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OpenGL GLSL 1.20 Lighting Problem

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So, I've been following the tuts from http://www.opengl-tutorial.org, (using the opengl 2.1 versions) and came across a problem in Tutorial 8: Basic Shading. Basically, my shading comes out calculated wrong(noticable around the edges of the triangle faces).


After hours of comparing the tut code with my code, i could find anythign wrong. I finally jus copied and pasted everything from the tut, but nothing help. I am pretty sure the problem with the shaders, here is the code:

#version 120

// Interpolated values from the vertex shaders
varying vec2 UV;
varying vec3 Position_worldspace;
varying vec3 Normal_cameraspace;
varying vec3 EyeDirection_cameraspace;
varying vec3 LightDirection_cameraspace;

// Values that stay constant for the whole mesh.
uniform sampler2D myTextureSampler;
uniform mat4 MV;
uniform vec3 LightPosition_worldspace;

void main(){

	// Light emission properties
	// You probably want to put them as uniforms
	vec3 LightColor = vec3(1,1,1);
	float LightPower = 30.0;

	// Material properties
	vec3 MaterialDiffuseColor = texture2D(myTextureSampler,UV).rgb;
	vec3 MaterialAmbientColor = vec3(0.1,0.1,0.1) * MaterialDiffuseColor;
	vec3 MaterialSpecularColor = vec3(0.3,0.3,0.3);

	// Distance to the light
	float distance2 = length( LightPosition_worldspace - Position_worldspace );

	// Normal of the computed fragment, in camera space
	vec3 n = normalize( Normal_cameraspace );
	// Direction of the light (from the fragment to the light)
	vec3 l = normalize( LightDirection_cameraspace );
	// Cosine of the angle between the normal and the light direction,
	// clamped above 0
	//  - light is at the vertical of the triangle -> 1
	//  - light is perpendicular to the triangle -> 0
	//  - light is behind the triangle -> 0
	float cosTheta = clamp( dot( n,l ), 0.0,1.0);

	// Eye vector (towards the camera)
	vec3 E = normalize(EyeDirection_cameraspace);
	// Direction in which the triangle reflects the light
	vec3 R = reflect(-l,n);
	// Cosine of the angle between the Eye vector and the Reflect vector,
	// clamped to 0
	//  - Looking into the reflection -> 1
	//  - Looking elsewhere -> < 1
	float cosAlpha = clamp( dot( E,R ), 0,1 );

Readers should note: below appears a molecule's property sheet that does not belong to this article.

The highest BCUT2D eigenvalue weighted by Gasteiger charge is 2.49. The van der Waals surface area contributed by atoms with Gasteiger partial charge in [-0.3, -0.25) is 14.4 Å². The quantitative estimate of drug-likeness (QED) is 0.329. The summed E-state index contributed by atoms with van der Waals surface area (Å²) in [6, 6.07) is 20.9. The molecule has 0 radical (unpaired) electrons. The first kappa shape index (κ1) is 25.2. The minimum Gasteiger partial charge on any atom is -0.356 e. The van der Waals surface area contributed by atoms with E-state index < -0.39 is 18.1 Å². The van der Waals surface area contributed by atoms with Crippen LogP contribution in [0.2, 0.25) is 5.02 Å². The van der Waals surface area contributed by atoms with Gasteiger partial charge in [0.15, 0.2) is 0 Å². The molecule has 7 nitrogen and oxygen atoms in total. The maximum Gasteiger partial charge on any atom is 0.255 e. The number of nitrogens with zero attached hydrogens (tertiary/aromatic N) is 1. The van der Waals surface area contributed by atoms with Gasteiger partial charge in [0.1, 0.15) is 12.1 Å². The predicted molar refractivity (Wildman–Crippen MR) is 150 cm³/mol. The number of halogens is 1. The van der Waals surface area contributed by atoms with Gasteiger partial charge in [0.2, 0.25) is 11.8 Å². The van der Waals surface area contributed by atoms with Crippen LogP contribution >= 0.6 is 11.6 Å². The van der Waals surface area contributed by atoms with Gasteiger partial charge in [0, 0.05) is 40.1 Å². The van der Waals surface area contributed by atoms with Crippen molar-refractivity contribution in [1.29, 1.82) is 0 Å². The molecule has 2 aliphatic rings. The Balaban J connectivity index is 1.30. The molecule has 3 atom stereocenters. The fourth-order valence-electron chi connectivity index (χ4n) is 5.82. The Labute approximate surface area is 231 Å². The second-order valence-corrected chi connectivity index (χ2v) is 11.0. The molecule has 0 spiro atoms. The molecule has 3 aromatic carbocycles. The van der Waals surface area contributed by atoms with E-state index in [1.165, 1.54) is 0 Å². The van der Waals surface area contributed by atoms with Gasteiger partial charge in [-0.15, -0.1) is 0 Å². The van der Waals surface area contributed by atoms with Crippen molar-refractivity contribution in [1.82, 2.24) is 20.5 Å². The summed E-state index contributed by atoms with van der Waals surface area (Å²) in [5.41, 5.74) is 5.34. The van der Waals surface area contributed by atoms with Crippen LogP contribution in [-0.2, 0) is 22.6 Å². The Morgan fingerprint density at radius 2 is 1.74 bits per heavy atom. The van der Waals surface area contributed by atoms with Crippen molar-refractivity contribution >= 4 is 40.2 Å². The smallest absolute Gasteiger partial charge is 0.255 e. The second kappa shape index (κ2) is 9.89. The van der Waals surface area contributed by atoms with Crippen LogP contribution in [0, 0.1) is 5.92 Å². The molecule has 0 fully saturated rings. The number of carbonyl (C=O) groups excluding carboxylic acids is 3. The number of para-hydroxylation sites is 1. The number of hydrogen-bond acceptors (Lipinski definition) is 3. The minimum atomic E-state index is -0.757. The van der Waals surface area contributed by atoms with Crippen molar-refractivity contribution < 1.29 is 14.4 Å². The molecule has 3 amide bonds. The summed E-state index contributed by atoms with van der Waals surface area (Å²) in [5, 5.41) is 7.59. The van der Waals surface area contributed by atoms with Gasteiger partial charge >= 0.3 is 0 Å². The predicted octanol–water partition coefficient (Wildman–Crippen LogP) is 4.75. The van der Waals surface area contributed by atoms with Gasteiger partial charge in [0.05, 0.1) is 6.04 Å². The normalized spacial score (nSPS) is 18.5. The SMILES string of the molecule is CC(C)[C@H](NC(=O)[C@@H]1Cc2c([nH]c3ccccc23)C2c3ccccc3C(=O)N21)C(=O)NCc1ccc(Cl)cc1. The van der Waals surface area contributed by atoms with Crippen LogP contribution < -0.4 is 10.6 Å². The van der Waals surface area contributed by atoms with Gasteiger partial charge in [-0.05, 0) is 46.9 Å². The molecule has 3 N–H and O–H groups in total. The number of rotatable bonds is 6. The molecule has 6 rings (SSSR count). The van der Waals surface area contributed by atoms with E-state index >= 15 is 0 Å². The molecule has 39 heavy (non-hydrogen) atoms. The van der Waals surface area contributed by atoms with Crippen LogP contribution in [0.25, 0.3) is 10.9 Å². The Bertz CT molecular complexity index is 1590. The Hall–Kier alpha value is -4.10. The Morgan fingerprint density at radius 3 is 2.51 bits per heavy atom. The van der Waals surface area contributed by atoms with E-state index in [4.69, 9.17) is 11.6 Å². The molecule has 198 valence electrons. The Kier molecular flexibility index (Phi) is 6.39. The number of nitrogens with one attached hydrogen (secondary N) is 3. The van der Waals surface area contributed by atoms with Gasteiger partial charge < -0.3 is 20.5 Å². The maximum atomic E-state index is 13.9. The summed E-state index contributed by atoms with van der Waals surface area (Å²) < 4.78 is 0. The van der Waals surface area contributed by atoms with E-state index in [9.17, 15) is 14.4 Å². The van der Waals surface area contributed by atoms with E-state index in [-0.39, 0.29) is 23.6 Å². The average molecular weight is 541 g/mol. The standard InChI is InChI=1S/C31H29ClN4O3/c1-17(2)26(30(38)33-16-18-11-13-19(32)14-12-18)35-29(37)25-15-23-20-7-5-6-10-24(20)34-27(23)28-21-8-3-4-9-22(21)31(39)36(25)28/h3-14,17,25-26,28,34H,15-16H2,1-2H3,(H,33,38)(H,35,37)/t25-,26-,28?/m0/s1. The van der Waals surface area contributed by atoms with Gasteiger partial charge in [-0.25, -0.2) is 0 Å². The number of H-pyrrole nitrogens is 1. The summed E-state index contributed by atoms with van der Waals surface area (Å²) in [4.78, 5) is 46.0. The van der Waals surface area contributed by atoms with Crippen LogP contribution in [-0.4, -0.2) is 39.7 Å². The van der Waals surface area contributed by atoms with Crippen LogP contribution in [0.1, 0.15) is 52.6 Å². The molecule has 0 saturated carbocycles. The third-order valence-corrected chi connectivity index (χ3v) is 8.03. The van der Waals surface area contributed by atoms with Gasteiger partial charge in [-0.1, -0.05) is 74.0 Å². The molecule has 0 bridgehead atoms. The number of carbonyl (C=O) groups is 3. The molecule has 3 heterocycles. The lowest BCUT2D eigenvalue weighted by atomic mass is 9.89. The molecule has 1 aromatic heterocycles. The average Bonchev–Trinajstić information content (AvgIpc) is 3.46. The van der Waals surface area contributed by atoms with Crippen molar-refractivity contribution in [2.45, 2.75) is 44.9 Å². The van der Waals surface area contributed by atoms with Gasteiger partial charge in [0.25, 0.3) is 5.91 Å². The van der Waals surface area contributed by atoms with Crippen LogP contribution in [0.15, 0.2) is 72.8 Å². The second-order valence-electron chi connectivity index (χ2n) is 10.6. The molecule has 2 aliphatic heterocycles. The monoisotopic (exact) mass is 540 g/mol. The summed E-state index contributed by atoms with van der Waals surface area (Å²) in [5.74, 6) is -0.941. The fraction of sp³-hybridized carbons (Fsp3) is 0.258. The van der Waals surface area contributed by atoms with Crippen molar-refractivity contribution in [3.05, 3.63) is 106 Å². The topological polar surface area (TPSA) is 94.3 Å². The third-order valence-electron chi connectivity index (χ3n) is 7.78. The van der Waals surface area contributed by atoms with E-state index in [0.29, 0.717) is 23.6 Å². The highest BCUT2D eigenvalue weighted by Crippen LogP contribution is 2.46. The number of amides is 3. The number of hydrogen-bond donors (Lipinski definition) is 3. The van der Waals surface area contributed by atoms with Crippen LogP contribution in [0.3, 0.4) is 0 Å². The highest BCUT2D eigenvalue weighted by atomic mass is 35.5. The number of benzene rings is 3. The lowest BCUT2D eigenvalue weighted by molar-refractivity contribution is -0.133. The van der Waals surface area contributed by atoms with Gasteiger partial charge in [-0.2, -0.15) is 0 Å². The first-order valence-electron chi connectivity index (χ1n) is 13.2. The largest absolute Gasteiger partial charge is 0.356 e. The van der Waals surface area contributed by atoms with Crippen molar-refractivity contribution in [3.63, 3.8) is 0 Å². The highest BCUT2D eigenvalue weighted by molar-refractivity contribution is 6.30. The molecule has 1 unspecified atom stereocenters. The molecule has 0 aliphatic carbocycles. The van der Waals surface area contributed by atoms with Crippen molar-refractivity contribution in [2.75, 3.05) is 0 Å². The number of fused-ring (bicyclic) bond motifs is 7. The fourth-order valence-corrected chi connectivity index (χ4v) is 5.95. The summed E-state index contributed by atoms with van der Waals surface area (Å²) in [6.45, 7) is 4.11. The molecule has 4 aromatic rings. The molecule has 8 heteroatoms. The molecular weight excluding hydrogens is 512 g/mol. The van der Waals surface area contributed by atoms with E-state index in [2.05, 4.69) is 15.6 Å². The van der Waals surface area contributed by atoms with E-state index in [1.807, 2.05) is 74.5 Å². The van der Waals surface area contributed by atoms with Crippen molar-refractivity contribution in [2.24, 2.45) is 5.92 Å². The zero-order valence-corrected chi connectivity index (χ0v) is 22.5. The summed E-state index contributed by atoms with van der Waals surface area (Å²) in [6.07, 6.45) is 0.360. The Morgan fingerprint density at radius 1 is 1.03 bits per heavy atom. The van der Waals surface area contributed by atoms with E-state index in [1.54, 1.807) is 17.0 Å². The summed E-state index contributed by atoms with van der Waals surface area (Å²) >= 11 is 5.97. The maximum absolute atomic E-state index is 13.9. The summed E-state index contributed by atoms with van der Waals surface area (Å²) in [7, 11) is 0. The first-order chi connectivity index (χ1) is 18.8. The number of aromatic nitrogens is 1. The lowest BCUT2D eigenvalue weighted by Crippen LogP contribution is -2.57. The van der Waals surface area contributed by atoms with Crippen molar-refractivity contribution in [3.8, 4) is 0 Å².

gl_FragColor.rgb =

		// Diffuse : "color" of the object
		MaterialDiffuseColor* LightColor * LightPower /(distance2*distance2) ;

#version 120

// Input vertex data, different for all executions of this shader.
attribute vec3 vertexPosition_modelspace;
attribute vec2 vertexUV;
attribute vec3 vertexNormal_modelspace;

// Output data ; will be interpolated for each fragment.
varying vec2 UV;
varying vec3 Position_worldspace;
varying vec3 Normal_cameraspace;
varying vec3 EyeDirection_cameraspace;
varying vec3 LightDirection_cameraspace;

// Values that stay constant for the whole mesh.
uniform mat4 MVP;
uniform mat4 V;
uniform mat4 M;
uniform vec3 LightPosition_worldspace;
uniform int vertex_image_type;

void main(){

	// Output position of the vertex, in clip space : MVP * position
	gl_Position =  MVP * vec4(vertexPosition_modelspace,1);

	// Position of the vertex, in worldspace : M * position
	Position_worldspace = (M * vec4(vertexPosition_modelspace,1)).xyz;

	// Vector that goes from the vertex to the camera, in camera space.
	// In camera space, the camera is at the origin (0,0,0).
	vec3 vertexPosition_cameraspace = ( V * M * vec4(vertexPosition_modelspace,1)).xyz;
	EyeDirection_cameraspace = vec3(0,0,0) - vertexPosition_cameraspace;

	// Vector that goes from the vertex to the light, in camera space. M is ommited because it's identity.
	vec3 LightPosition_cameraspace = ( V * vec4(LightPosition_worldspace,1)).xyz;
	LightDirection_cameraspace = LightPosition_cameraspace + EyeDirection_cameraspace;

	// Normal of the the vertex, in camera space
	Normal_cameraspace = ( V * M * vec4(vertexNormal_modelspace,0)).xyz; // Only correct if ModelMatrix does not scale the model ! Use its inverse transpose if not.

	// UV of the vertex. No special space for this one.
	UV = vertexUV;
	if (vertex_image_type==2)
        UV.y =-UV.y;//invierse v if dds


 i just kept the diffuse, thats where the problem seems to be. maybe the problem is with the glsl and opengl versions? edit: Just to add some more info. I kinda think the problem has something to do with that cosTheta variable. when I remove it from the equation, the problem is no longer there(but faces are lit up eventhough they are facing away from the light) I understand the purpose of the cosTheta is to calculate the brightness based on the angle of the face compared to the angle of the light, but maybe there is something wrong here...

Edited by handoman

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